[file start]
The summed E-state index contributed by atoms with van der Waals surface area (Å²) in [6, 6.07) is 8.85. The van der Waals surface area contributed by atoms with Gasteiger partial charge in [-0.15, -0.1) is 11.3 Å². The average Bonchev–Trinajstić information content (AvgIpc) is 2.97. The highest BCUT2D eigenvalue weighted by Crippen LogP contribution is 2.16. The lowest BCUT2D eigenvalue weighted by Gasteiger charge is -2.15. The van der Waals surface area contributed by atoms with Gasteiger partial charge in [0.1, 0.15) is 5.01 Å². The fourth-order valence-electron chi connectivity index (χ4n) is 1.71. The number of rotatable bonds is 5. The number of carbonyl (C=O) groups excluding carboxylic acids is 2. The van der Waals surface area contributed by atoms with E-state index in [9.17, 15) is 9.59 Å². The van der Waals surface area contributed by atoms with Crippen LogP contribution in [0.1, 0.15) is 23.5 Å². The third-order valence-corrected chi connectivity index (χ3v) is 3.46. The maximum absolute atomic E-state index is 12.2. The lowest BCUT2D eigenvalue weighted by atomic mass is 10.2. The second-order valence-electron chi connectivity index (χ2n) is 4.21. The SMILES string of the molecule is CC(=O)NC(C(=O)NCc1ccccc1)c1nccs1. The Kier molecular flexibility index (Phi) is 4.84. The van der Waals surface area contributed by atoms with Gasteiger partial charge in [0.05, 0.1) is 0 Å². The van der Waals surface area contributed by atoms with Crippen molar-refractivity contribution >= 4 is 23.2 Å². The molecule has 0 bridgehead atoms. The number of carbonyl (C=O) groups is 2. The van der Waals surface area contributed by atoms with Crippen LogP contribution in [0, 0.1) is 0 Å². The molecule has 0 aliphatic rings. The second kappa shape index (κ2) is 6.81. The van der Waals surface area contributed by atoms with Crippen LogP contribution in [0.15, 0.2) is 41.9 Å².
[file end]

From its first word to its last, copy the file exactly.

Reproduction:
The summed E-state index contributed by atoms with van der Waals surface area (Å²) in [6, 6.07) is 8.85. The van der Waals surface area contributed by atoms with Gasteiger partial charge in [-0.15, -0.1) is 11.3 Å². The average Bonchev–Trinajstić information content (AvgIpc) is 2.97. The highest BCUT2D eigenvalue weighted by Crippen LogP contribution is 2.16. The lowest BCUT2D eigenvalue weighted by Gasteiger charge is -2.15. The van der Waals surface area contributed by atoms with Gasteiger partial charge in [0.1, 0.15) is 5.01 Å². The fourth-order valence-electron chi connectivity index (χ4n) is 1.71. The number of rotatable bonds is 5. The number of carbonyl (C=O) groups excluding carboxylic acids is 2. The van der Waals surface area contributed by atoms with E-state index in [9.17, 15) is 9.59 Å². The van der Waals surface area contributed by atoms with Crippen LogP contribution in [0.1, 0.15) is 23.5 Å². The third-order valence-corrected chi connectivity index (χ3v) is 3.46. The maximum absolute atomic E-state index is 12.2. The lowest BCUT2D eigenvalue weighted by atomic mass is 10.2. The second-order valence-electron chi connectivity index (χ2n) is 4.21. The SMILES string of the molecule is CC(=O)NC(C(=O)NCc1ccccc1)c1nccs1. The Kier molecular flexibility index (Phi) is 4.84. The van der Waals surface area contributed by atoms with Gasteiger partial charge in [0.05, 0.1) is 0 Å². The van der Waals surface area contributed by atoms with Crippen molar-refractivity contribution >= 4 is 23.2 Å². The molecule has 0 bridgehead atoms. The number of carbonyl (C=O) groups is 2. The van der Waals surface area contributed by atoms with Crippen LogP contribution in [0, 0.1) is 0 Å². The molecule has 0 aliphatic rings. The second kappa shape index (κ2) is 6.81. The van der Waals surface area contributed by atoms with Crippen LogP contribution in [0.15, 0.2) is 41.9 Å².